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Fever Pitch Paperback – March 1, 1998
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In the States, Nick Hornby is best know as the author of High Fidelity and About a Boy, two wickedly funny novels about being thirtysomething and going nowhere fast. In Britain he is revered for his status as a fanatical football writer (sorry, fanatical soccer writer), owing to Fever Pitch--which is both an autobiography and a footballing Bible rolled into one. Hornby pinpoints 1968 as his formative year--the year he turned 11, the year his parents separated, and the year his father first took him to watch Arsenal play. The author quickly moved "way beyond fandom" into an extreme obsession that has dominated his life, loves, and relationships. His father had initially hoped that Saturday afternoon matches would draw the two closer together, but instead Hornby became completely besotted with the game at the expense of any conversation: "Football may have provided us with a new medium through which we could communicate, but that was not to say that we used it, or what we chose to say was necessarily positive." Girlfriends also played second fiddle to one ball and 11 men. He fantasizes that even if a girlfriend "went into labor at an impossible moment" he would not be able to help out until after the final whistle.
Fever Pitch is not a typical memoir--there are no chapters, just a series of match reports falling into three time frames (childhood, young adulthood, manhood). While watching the May 2, 1972, Reading v. Arsenal match, it became embarrassingly obvious to the then 15-year-old that his white, suburban, middle-class roots made him a wimp with no sense of identity: "Yorkshire men, Lancastrians, Scots, the Irish, blacks, the rich, the poor, even Americans and Australians have something they can sit in pubs and bars and weep about." But a boy from Maidenhead could only dream of coming from a place with "its own tube station and West Indian community and terrible, insoluble social problems."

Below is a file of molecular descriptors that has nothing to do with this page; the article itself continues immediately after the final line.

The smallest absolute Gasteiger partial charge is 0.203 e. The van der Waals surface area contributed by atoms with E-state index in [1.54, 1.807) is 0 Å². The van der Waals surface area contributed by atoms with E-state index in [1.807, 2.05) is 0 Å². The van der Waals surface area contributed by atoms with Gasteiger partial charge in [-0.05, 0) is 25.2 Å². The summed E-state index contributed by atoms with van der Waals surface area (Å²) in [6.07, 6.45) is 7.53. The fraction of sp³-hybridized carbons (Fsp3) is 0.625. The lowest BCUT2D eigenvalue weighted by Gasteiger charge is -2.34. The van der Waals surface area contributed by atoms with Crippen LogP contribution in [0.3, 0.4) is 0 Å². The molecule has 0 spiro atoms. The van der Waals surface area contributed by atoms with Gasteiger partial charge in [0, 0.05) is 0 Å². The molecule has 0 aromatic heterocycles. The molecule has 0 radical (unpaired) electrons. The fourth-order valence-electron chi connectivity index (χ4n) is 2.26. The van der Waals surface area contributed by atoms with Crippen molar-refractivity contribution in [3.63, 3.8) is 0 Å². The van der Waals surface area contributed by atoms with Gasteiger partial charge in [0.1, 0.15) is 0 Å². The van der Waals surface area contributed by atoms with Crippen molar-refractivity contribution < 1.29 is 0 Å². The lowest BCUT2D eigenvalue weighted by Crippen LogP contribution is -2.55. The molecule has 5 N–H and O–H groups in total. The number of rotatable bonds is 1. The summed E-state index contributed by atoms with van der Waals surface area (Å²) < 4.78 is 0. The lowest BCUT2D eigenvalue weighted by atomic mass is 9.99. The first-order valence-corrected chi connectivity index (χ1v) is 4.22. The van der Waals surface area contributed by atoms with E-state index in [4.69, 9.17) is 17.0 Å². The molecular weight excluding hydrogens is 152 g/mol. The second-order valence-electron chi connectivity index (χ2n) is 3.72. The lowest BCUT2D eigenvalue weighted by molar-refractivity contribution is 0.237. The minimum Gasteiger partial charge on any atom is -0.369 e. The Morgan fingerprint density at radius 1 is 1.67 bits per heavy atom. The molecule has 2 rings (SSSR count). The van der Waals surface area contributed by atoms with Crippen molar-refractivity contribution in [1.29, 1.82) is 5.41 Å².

Fever Pitch reveals the very special intricacies of British football, which readers new to the game will find astonishing, and which Hornby presents with remarkable humor and honesty--the "unique" chants sung at matches, the cold rain-soaked terraces, giant cans of warm beer, the trains known as football specials carrying fans to and from matches in prisonlike conditions, bottles smashing on the tracks, thousands of policemen waiting in anticipation for the cargo of hooligans. The sport and one team in particular have crept into every aspect of Hornby's life--making him see the world through Arsenal-tinted spectacles. --Naomi Gesinger
From Publishers Weekly
Brought to print to take advantage of America's presumed fascination with the '94 World Cup (the first ever held here), Fever Pitch is a 24-year obsessional diary of English club football (soccer, to us Americans) games Hornby has witnessed and the way these games have become inextricable from his personal life. Hornby is the kind of fanatic who merely shrugs about the "tyranny" the sport exerts over his life--the mumbled excuses he must give at every missed christening or birthday party as a result of a schedule conflict. "Sometimes hurting someone," he writes, "is unavoidable." These occasions tend to bring out "disappointment and tired impatience" in his friends and family, but it is when he is exposed as a "worthless, shallow worm" that the similarly stricken reader can relate to the high costs of caring deeply about a game that means nothing to one's more well-adjusted friends. These moments are fleeting, however. The book has not been tailored for American audiences, so readers lacking a knowledge of English club football's rules, traditions, history and players will be left completely in the dark by Hornby's obscure references. Unfortunately, he has neither Roger Angell's ability to take us inside the game nor the pathos of Frederick Exley's brilliantly disturbed autobiographical trilogy. Though Hornby does show flashes of real humor, Fever Pitch features mainly pedestrian insights on life and sport, and then it's on to the next game--the equivalent, for an American reader, of a nil-nil tie. Author appearances.